Overview In a co-authored paper published in Literary and Linguistic
Computing (2008), my co-authors and I employed
both delta and Nearest Shrunken Centroid (NSC)
classification in an authorship analysis of the Book of
Mormon. Our results suggested that several men involved
in the early formation of the Mormon church
were likely contributors to the Book of Mormon. For reasons
detailed below, we were unable to include Mormon
prophet Joseph Smith in our authorship tests. The work
presented here attempts to develop a sizeable Smith corpus
by using a small set of documents in his own handwriting
as a training model for evaluating other documents
attributed to Smith but written in the handwriting
of one of Smith’s 24 different scribes.
For the aforementioned article, we compiled a corpus of
source material from five candidate authors who were
involved in the early LDS church. We had hoped to include
Joseph Smith as a candidate, but in the course of
our research determined that there was not enough reliable
writing by Smith to constitute an ample sample for
testing of his signal in the Book of Mormon. As Smith
biographer Dean Jessee makes clear in the introduction
to Personal Writings of Joseph Smith, Smith’s speeches,
letters, and even journal entries were frequently written
by scribes or written in tandem with one or more of his
collaborators. In another article that appears in the pages
of the “Joseph Smith Papers” online archive (n.d.), Jessee
writes, “only a tiny proportion of Joseph Smith’s
papers were penned by Smith himself.” In many of the
documents Jessee has collected, we see the handwriting
of Smith interwoven with the handwriting of his scribes,
sometimes side by side in the exact same letter, journal
entry, or document.
Mormon history informs us that Smith frequently used
scribes and that he dictated his thoughts to them. Indeed
the entire Book of Mormon is said to be a verbatim transcript
of Smith’s dictation. With regard to documenting
his visions, thoughts, and experiences, Smith’s “philosophy”
writes Jessee, “was that ‘a prophet cannot be
his own scribe.’” That said, on some occasions Smith
did put pen to paper, sometimes alone and sometimes in
tandem with others. Though Jessee has “attributed” the
spirit and content of all of these documents to Smith, the
manuscripts show clear physical evidence of other hands
at work; thus, the question remains as to whether these
scribes were “authoring” or merely “transcribing.”
These manuscripts, though not reliable for use as samples
of determined authorship in our prior research, do
provide fertile ground for another sort of closely related
stylistic inquiry and allow an opportunity to investigate
the question of whether Smith’s various scribes may
have contributed more than simple transcription. For
this new research I utilize the models of known authorship
we developed in our prior work in order to analyze
the personal writings attributed to Smith (but written by
The goal of this work is to assess the role (if any) that the
scribes may have had in shaping the linguistic and stylistic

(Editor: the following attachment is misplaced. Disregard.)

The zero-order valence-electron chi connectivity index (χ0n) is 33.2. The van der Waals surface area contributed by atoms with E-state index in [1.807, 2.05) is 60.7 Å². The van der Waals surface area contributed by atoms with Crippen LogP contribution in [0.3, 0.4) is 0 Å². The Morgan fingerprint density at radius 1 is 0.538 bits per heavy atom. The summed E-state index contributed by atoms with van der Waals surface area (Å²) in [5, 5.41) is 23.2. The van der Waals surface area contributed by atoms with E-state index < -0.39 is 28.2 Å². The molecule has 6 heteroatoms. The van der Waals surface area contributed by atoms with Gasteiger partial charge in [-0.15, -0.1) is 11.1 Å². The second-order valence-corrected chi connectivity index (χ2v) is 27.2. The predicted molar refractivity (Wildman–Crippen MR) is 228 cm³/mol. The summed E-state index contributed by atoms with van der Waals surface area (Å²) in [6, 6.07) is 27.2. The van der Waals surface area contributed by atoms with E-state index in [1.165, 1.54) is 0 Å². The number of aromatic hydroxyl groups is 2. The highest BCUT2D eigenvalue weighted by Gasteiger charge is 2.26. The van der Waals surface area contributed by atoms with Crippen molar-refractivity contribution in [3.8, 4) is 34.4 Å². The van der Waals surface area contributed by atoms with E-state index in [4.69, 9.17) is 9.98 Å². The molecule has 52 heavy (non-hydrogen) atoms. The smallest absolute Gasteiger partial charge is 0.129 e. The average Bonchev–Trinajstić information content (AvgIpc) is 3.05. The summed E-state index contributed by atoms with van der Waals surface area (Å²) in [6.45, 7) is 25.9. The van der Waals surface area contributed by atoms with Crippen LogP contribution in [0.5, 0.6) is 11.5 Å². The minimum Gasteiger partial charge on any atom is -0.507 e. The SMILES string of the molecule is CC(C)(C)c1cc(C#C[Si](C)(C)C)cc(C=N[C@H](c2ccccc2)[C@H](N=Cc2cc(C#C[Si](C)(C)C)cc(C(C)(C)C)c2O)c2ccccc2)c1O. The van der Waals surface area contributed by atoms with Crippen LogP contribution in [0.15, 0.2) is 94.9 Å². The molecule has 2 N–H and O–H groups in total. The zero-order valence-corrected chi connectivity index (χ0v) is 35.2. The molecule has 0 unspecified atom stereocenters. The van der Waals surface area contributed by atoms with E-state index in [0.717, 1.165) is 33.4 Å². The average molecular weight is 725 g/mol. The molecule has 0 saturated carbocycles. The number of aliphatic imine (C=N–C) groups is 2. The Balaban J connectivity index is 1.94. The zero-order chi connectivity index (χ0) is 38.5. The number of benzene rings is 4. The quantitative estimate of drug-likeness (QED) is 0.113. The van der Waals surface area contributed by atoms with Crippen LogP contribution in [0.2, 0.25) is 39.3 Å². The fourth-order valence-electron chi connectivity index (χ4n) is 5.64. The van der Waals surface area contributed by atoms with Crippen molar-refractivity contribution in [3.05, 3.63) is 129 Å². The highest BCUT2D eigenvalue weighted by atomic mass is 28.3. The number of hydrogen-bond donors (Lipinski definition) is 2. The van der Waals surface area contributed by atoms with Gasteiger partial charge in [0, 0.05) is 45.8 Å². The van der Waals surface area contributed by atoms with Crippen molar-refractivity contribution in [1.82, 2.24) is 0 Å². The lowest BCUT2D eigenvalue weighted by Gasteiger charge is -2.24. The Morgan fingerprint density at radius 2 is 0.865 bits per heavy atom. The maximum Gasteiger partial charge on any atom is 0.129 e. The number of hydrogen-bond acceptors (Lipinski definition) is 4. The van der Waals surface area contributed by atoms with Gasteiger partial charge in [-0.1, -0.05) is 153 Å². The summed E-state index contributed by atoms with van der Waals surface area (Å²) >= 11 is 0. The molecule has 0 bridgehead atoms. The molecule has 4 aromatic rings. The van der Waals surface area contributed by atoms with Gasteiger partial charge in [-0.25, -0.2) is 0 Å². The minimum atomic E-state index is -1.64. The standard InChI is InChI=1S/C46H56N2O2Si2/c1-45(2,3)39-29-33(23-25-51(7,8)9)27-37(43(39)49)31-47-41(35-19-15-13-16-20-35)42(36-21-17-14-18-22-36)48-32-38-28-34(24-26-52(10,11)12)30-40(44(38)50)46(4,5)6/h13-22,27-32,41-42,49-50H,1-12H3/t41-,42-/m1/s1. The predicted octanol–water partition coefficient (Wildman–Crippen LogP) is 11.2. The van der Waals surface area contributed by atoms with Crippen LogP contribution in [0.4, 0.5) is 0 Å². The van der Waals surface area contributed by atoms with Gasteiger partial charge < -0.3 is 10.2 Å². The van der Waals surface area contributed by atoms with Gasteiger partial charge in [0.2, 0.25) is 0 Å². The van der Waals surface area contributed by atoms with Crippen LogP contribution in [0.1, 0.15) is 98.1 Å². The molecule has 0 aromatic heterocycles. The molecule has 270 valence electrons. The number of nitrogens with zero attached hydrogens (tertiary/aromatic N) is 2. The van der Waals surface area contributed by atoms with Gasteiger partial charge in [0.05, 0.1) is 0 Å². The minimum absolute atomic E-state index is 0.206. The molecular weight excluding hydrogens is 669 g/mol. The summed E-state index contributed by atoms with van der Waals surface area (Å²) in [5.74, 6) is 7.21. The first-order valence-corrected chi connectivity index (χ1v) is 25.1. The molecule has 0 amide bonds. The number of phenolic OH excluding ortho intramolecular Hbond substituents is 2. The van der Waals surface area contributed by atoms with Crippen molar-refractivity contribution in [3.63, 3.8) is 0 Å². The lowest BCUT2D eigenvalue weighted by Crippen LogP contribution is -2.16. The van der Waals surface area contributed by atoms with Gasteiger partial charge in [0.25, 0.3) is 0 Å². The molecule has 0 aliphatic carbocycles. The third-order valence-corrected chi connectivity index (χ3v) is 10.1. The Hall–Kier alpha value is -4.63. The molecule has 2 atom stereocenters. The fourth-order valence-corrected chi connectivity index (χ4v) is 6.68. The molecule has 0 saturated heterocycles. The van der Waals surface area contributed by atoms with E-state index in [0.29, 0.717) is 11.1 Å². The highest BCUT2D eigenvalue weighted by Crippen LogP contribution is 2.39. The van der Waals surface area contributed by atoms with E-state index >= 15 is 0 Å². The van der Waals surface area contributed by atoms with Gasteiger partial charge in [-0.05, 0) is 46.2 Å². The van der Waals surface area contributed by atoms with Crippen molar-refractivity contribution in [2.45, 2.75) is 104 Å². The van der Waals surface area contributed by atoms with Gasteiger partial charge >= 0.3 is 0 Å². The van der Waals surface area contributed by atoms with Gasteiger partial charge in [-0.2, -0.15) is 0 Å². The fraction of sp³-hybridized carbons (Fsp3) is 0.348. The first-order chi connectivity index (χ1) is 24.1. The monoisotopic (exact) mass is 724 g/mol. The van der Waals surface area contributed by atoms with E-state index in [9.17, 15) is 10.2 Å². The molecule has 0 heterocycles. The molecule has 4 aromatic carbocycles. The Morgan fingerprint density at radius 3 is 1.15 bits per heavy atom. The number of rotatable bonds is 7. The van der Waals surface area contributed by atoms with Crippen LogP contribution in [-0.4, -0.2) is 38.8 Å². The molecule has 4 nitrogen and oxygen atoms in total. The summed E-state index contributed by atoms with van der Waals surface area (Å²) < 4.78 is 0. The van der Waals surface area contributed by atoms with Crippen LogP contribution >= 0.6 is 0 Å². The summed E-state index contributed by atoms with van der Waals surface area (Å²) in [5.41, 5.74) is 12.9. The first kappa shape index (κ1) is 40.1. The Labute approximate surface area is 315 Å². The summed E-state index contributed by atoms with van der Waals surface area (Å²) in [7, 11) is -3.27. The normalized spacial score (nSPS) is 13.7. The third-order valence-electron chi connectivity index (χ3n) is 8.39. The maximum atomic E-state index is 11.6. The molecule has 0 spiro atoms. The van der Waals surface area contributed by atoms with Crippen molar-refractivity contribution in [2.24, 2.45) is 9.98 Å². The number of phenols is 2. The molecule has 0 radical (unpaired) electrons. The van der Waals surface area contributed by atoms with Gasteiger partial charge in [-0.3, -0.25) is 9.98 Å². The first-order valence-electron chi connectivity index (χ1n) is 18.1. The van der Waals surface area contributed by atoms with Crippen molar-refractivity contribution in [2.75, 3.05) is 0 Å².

construction of these documents. For example, if
sections written in the hand of Sidney Rigdon are classified
as being similar to the Rigdon signal in our exisiting
model, such as result would suggest that the role Rigdon
played in the dictation process was perhaps more than
mere scribe. Alternatively, if the material not in the hand
of Smith is classified together with material that is in his
hand, then this would be evidence favoring attribution to
Smith and Smith alone.
At the time of this proposal, preliminary results indicate
that at least 20 of the 109 documents penned by Smith’s
scribes are stylistically close to those written in Smith’s
own hand. Furthermore, early results also suggest no
apparent stylistic connection between those scribes for
whom we have known writings and the documents that
they wrote in the role of scribe to Smith. Together, these
findings appear to support the historical Mormon church
perspective of common authorship for both the papers in
Smith’s hand and those in the hands of his many scribes.
Further tests, to be completed before presentation of this
research, are necessary to confirm the veracity of these
preliminary results. Should further study confirm the
preliminary data, then we would have some justification
for attributing a sizeable number of these scribe-written
texts to Smith. Providing additional authentication of
the Smith corpus in this manner would be of great value
to future studies of the Book of Mormon.
I begin by segmenting the personal documents attributed
to Smith according to differences in handwriting.
For documents not in Smith’s handwriting, I label them
based on Jessee’s identification of the scribe who took the dictation. From the material in Smith’s own hand, I
expand our current classification model to include a new
“Smith” class (the current model includes signals for
Oliver Cowdery, Sidney Rigdon, and Parley Pratt who
were among Smith’s known scribes).
Through cross-validation (and testing with various tuning
parameters) I determine the most effective number of
features for a new model. In our prior work, NSC had a
cross-validation error rate of just 8.8% when using 110
features; the model accurately classified known samples
91.2% of the time. I anticipate similar results for this
Using the new model, the corpus of personal writings
attributed to Smith, but not in his hand, will be classified
and the results ranked based on the probabilistic output
that NSC provides. The results will provide further evidence
as to the consistency of the linguistic signal across
the corpus and provide a foundation for further research.
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